Bush Tax Cuts Extended[3]

The recently enacted “Tax Relief, Unemployment Insurance Reauthorization, and Job Creation Act of 2010” is a sweeping tax package that includes, among many other items, an extension of the Bush-era tax cuts for two years, estate tax relief, a two-year “patch” of the alternative minimum tax (AMT), a two-percentage-point cut in employee-paid payroll taxes and in self-employment tax for 2011, new incentives to invest in machinery and equipment, and a host of retroactively resuscitated and extended tax breaks for individuals and businesses. Here’s a look at the key elements of the package:

The current income tax rates will be retained for two years (2011 and 2012), with a top rate of 35% on ordinary income and 15% on qualified dividends and long-term capital gains.

Employees and self-employed workers will receive a reduction of two percentage points in Social Security payroll tax in 2011, bringing the rate down from 6.2% to 4.2% for employees, and from 12.4% to 10.4% for the self-employed.

A two-year AMT “patch” for 2010 and 2011 will keep the AMT exemption near current levels and allow personal credits to offset AMT. Without the patch, an estimated 21 million additional taxpayers would have owed AMT for 2010.

Key tax credits for working families that were enacted or expanded in the American Recovery and Reinvestment Act of 2009 will be retained. Specifically, the new law extends the $1,000 child tax credit and maintains its expanded refundability for two years, extends rules expanding the earned income credit for larger families and married couples, and extends the higher education tax credit (the American Opportunity tax credit) and its partial refundability for two years.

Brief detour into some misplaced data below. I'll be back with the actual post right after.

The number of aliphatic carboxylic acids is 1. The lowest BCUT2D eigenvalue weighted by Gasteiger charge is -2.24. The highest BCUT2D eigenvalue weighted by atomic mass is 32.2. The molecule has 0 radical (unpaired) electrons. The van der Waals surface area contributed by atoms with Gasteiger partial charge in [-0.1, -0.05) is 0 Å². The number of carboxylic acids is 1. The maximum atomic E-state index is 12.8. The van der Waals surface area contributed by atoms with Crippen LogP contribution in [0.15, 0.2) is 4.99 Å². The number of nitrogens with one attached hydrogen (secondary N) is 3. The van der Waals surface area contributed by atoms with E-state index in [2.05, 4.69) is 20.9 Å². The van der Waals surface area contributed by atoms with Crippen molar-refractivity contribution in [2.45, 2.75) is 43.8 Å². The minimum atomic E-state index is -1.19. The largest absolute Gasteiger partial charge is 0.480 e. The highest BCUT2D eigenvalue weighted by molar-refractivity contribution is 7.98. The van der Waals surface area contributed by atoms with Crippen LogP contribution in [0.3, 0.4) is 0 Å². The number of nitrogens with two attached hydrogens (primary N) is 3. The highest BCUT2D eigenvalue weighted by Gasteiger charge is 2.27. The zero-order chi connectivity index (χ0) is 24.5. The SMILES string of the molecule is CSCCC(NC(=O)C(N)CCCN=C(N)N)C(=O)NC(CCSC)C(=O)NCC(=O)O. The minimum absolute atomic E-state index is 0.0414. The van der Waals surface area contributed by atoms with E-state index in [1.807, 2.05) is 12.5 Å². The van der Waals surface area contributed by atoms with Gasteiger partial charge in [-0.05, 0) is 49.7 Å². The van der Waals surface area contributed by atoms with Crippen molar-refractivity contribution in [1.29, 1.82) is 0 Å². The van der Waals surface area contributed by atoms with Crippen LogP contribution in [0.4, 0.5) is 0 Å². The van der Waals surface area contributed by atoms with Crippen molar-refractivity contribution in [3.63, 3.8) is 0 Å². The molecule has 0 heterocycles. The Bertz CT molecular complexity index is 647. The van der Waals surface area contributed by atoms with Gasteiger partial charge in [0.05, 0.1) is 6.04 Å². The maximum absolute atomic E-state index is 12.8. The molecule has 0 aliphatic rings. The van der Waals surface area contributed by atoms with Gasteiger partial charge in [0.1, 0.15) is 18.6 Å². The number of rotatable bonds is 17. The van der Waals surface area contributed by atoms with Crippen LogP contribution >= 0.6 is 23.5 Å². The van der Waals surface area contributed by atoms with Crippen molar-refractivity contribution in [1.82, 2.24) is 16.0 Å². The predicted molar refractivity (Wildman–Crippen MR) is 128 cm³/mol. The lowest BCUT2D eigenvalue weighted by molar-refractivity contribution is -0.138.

Businesses can write off 100% of their equipment and machinery purchases, effective for property placed in service after September 8, 2010 and through December 31, 2011. For property placed in service in 2012, the new law provides for 50% additional first-year depreciation.

Many of the “traditional” tax extenders are extended for two years, retroactively to 2010 and through the end of 2011. Among many others, the extended provisions include the election to take an itemized deduction for state and local general sales taxes in lieu of the itemized deduction for state and local income taxes; the $250 above-the-line deduction for certain expenses of elementary and secondary school teachers; and the research credit.

After a one-year hiatus, the estate tax will be reinstated for 2011 and 2012, with a top rate of 35%. The exemption amount will be $5 million per individual in 2011 and will be indexed to inflation in following years. Estates of people who died in 2010 can choose to follow either 2010′s or 2011′s rules.

Omitted from the new law: Repeal of a controversial expansion of Form 1099 reporting requirements.

Also not included: Extension of the Build America Bonds program, which permits state and localities to issue federally-subsidized municipal bonds.

Crescere Tax Solutions

Ron Mussett

3530 Forest Lane, Suite 111

Dallas, TX 75234